We just started converting things over to Rails 2.2.2 and I thought I should say that the one feature that really kicks some ass is its thread safety. JRuby 1.1.5 (very soon to be 1.1.6), which takes advantage of Java's native threads, combined with this latest version of Rails finally makes for a very good deployment story.

Rails' traditional single threaded model, while conceptually nice for development, never really made things easy for deployment. In MRI-land, you always needed multiple processes, translating into multiple instances of Mongrel. In JRuby we needed multiple instances of the JRuby runtime. While it worked, it was definitely a bit of a memory pig. With Rails 2.2 we can now run with only one JRuby runtime in a JEE web container that was already multi-threaded. Now memory consumption is several fold smaller than what it was before and we now have a much better story to tell everyone. Thanks to everyone on the JRuby and Rails teams!

Now, I shouldn't just end with a big hurrah to everyone without mentioning that we did run into a problem with some thread unsafe code in our own app. It took awhile to find it (a week) so the one word of caution is be careful about any shared state in your application (in our case it was a rather obvious global variable that we seemed to keep overlooking).

In any case, Rails and JRuby are a great match for enterprise web app development. I've been hesitant to say that in the past because of a few rough edges like the one I mentioned before but now I think it's about time everyone should look at this fantastic combination.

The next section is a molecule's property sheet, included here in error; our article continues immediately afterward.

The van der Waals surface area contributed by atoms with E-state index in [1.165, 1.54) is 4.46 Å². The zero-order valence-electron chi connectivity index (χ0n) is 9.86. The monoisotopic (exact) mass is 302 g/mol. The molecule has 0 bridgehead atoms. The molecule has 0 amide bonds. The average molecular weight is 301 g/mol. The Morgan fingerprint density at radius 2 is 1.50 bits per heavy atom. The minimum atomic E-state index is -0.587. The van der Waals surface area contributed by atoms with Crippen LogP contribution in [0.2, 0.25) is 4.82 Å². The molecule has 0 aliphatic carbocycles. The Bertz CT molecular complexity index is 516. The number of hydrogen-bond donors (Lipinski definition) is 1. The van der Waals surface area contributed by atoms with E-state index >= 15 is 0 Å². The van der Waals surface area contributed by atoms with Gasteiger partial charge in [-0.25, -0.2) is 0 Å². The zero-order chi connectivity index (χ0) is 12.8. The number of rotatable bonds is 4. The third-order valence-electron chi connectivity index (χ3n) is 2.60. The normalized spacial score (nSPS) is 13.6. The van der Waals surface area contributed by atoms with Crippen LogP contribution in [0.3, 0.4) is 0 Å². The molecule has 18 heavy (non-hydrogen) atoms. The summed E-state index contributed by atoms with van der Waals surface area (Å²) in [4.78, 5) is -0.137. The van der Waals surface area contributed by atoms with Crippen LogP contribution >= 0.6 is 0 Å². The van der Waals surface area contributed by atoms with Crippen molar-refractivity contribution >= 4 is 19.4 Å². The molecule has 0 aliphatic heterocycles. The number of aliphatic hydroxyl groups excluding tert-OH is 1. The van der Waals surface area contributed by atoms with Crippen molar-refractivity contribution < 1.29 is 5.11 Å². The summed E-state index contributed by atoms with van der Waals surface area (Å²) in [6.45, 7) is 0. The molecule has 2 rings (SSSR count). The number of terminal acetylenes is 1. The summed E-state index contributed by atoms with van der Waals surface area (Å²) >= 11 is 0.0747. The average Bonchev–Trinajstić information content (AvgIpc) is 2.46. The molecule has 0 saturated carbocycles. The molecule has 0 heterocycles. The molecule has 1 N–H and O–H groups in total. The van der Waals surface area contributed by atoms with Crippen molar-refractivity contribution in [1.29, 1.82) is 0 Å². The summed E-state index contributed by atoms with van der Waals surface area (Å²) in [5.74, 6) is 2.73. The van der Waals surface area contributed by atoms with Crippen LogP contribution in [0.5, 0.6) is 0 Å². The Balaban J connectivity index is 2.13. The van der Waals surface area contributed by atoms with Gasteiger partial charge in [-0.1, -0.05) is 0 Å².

Thought I'd add a link to a recent Ruby shootout. It's reporting on the performance of JRuby vs other Ruby implementations and the importance of threading.

Monday, September 01, 2008

Heroku, RubyGems and Git

My daughter and I started a little Ruby on Rails project and I thought it'd be nice to host it somewhere for her to play with. I have an account on Heroku that I haven't used in months and thought it'd be nice to try it out again. I signed back in (after resetting my forgotten password) and was impressed to discover that they've integrated Git. After creating the project and navigating to the Rails start page I found some instructions:

gem install heroku
heroku clone stuffies
cd stuffies
[..local edits..]
git add .
git commit -m "local changes"
git push

So I ran off and installed the heroku gem. But had trouble with step 2. Fortunately a couple of google searches had me back up and running. One to deal with "Permission denied (publickey)" upon heroku clone. And another to figure out how to create the RSA key. Now I have a local Git clone of my project that I can work on in NetBeans and then I can quickly publish the changes to Heroku with a commit and a push. Sweeeet!!!